Associated Head of the School of Computing and Mathematics Professor Tanveer Zia shares his personal motivation behind creating opportunities for women in cyber security.
Professor Tanveer Zia’s reasons for wanting to encourage more women into male-dominated fields of science, technology, engineering and mathematics (STEM) careers start at home.
The Charles Sturt University Associate Head of the School of Computing and Mathematics Professor Zia has years of experience as a renowned educator and advisor – and he is also the father of three daughters.
Professor Zia left Sydney and joined the Charles Sturt faculty in Wagga Wagga in 2008 as a lecturer and he and his family, which includes his wife Ivy, daughters Fatima, Zainab and Sarah and son Junaid, adjusted well to life in country NSW.
“We decided it’s a place we wanted to live,” he said.
Within four years, Professor Zia obtained his current position as Associate Head of the School and his research shifted focus to network and cyber security.
He restructured the Doctor of Information Technology course at Charles Sturt in 2012, which grew from six students in 2012 to 40 in 2014.
It was while on sabbatical in the United States of America in 2017 that Professor Zia uncovered information that would change the course of his studies and influence at Charles Sturt.
Professor Zia was made aware of the low number of women in cyber security roles in the US.
“I became curious as to why that was happening and started investigating American programs,” he said.
“In Australia, we were also struggling to enrol women in STEM overall.”
To increase Australia’s staggeringly low rates of female participation in STEM, but cyber security specifically, Professor Zia secured nearly $250,000 funding and developed the Girls in Cyber Security Awareness (GiCSA) program.
The program has since received multiple award nominations and wins and held workshops in Wagga Wagga, Albury-Wodonga, Griffith, Port Macquarie, Dubbo, Bathurst, Orange, and Wangaratta.
About 64 per cent of the 137 participants in the program have indicated they want to go into cyber security after they finish high school.
The motivation to continue to inspire young women through the program came from watching his daughters grow up and their interests change as they went through high school and university.
The GiCSA program is for girls in Years 9 and 10, which Professor Zia said was when he noticed his own children making decisions about what they wanted to be.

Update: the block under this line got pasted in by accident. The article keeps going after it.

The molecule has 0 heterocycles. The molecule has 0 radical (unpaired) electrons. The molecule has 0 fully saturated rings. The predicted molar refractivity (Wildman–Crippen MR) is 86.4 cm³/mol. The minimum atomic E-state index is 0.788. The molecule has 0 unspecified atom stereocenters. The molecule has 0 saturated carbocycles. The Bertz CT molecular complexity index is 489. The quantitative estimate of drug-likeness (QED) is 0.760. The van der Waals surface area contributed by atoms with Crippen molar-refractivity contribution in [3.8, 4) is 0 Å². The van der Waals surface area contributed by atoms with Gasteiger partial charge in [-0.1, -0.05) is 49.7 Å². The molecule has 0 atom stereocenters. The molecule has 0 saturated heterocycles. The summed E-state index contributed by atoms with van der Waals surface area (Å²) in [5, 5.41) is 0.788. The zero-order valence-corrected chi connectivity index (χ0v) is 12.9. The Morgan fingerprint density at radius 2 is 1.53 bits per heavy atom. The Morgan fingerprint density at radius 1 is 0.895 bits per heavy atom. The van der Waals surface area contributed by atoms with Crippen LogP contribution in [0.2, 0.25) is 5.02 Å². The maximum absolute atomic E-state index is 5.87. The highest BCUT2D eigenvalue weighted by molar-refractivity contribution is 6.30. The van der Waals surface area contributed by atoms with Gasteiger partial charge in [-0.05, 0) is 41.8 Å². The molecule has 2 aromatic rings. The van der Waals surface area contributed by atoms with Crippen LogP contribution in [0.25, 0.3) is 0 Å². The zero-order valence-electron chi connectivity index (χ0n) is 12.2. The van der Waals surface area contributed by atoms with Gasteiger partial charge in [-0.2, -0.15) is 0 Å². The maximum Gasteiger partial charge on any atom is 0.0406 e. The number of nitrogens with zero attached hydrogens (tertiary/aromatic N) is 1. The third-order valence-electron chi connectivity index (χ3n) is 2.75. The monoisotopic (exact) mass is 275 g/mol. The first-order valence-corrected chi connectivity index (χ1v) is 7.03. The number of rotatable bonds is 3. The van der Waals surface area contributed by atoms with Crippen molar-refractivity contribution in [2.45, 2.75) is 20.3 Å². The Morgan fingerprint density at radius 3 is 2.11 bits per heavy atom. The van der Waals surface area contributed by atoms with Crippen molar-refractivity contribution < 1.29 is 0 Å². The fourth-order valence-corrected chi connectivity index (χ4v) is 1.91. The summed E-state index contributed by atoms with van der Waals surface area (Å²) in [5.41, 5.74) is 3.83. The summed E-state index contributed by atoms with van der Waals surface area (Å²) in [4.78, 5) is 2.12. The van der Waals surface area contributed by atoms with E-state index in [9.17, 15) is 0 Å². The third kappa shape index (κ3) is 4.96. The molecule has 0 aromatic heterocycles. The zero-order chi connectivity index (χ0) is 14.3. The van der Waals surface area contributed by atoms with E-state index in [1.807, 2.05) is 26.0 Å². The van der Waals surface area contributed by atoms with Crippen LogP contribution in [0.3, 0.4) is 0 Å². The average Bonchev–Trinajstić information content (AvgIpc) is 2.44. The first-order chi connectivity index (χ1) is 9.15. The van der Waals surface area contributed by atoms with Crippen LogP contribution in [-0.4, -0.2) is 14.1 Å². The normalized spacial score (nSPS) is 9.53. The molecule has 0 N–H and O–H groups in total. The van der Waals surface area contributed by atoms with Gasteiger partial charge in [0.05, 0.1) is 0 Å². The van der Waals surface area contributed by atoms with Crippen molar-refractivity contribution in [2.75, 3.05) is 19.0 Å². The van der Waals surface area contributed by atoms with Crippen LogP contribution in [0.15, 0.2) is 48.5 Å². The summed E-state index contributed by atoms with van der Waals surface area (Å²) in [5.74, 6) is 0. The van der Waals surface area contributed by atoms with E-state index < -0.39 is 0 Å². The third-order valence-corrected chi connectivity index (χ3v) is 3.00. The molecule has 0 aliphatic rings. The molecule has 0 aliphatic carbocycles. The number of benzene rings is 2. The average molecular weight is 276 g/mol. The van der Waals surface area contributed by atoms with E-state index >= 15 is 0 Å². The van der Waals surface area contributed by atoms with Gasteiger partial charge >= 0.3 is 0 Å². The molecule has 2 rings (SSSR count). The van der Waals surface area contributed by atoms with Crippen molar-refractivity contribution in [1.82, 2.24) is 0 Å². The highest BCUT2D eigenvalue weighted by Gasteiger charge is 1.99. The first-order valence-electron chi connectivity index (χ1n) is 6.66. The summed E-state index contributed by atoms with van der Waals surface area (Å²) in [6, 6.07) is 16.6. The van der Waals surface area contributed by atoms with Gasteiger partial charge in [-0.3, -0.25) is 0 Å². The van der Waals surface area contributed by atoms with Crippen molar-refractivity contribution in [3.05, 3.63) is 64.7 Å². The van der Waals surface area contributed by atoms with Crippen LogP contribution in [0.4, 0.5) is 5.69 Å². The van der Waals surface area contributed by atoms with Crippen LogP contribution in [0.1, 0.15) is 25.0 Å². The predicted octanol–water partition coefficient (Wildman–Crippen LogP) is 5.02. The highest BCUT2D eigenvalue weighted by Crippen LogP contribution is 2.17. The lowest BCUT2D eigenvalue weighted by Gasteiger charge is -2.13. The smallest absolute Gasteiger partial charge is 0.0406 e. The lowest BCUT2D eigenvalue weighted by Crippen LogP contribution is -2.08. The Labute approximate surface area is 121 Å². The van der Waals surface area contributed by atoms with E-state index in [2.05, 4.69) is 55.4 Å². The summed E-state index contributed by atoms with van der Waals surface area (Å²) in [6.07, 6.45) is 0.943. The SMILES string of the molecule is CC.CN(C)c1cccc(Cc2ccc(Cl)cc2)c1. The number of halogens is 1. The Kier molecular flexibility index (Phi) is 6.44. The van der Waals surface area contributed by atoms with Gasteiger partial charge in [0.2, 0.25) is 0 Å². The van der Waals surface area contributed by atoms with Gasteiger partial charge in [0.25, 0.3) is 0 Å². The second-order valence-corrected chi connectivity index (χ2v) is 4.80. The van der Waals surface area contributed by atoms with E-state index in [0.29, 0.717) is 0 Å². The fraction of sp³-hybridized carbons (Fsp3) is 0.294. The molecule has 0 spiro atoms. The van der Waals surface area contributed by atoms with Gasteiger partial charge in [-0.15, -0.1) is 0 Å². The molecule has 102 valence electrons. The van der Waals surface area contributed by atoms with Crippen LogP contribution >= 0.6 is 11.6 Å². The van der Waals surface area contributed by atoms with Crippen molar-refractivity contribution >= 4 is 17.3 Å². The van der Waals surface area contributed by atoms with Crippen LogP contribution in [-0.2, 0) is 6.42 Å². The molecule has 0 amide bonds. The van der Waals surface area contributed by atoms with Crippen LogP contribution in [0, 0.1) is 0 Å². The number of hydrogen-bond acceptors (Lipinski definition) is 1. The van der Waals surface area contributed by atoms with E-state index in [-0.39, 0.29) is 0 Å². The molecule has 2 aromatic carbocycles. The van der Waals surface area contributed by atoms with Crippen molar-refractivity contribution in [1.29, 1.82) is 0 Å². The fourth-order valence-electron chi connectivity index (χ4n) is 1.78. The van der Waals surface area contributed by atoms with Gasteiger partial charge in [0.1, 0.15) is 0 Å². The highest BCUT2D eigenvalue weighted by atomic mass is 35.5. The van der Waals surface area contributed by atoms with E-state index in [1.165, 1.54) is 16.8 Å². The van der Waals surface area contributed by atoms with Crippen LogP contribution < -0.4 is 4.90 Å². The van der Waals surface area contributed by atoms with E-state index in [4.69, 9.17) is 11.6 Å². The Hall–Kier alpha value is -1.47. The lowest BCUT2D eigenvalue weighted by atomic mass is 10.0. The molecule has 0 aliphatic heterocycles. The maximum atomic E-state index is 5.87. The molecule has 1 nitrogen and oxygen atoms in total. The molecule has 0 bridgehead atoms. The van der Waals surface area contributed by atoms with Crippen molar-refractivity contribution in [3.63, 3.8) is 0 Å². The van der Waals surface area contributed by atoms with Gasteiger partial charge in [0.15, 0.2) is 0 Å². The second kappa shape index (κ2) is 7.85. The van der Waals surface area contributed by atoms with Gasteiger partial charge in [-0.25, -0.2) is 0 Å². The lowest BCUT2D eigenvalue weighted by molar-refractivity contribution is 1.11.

He also identified skills they possessed that reinforced his existing opinion that more women need support to enter cyber security professions.
“I think including more women in cyber security will mean the entire profession becomes even better at solving complex problems, meeting deadlines and coming up with solutions outside of the box,” he said.
“The more diversity, the better.
“These are the areas that will help cyber solutions to grow … because cyber security is little about technical problems and more about the people problem.”
Professor Zia said people need common sense and ‘soft skills’ to remain safe on the internet and as more of our everyday lives, including banking, shopping and socialising, moves online, he believes now is the time to educate as many people as possible.
“We need to develop the natural cyber hygiene and tell our younger generation how to identity the worrying signs. These are life skills, they aren’t technical skills,” he said.
His daughters played an integral role in developing the GiCSA program, providing Professor Zia with feedback around the dinner table, designing the logo and becoming ambassadors for the program at school.
Professor Zia is unsure if their association with him developing the GiCSA program has influenced their career paths or if they have developed their interests naturally, but he is proud of what they are doing now.
Eldest daughter, Fatima, graduated with a double degree in Law and International Studies from the University of Wollongong and is planning to specialise in Cyber Law and Policy.
Second daughter, Zainab, graduated with a Bachelor of Oral Health (Therapy and Hygiene) from Charles Sturt last year and is working as an oral hygienist in Sydney.
Youngest daughter, Sarah, is in her first year studying a Bachelor of Biomedical Engineering at the University of Wollongong.
Twenty previous participants in the GiCSA program that have shown strong potential to enter the cyber security profession will attend a leadership program in April, which is the last component of the GiCSA program.
After two years, Professor Zia said it was sad to see the program coming to an end, but there is interest from schools in South Australia and Victoria in replicating GiCSA in other states.
“I feel like I’ve accomplished something and that I’ve contributed to the community by giving advice to a discipline that’s not just a career but a contributing factor to safety measures,” he said.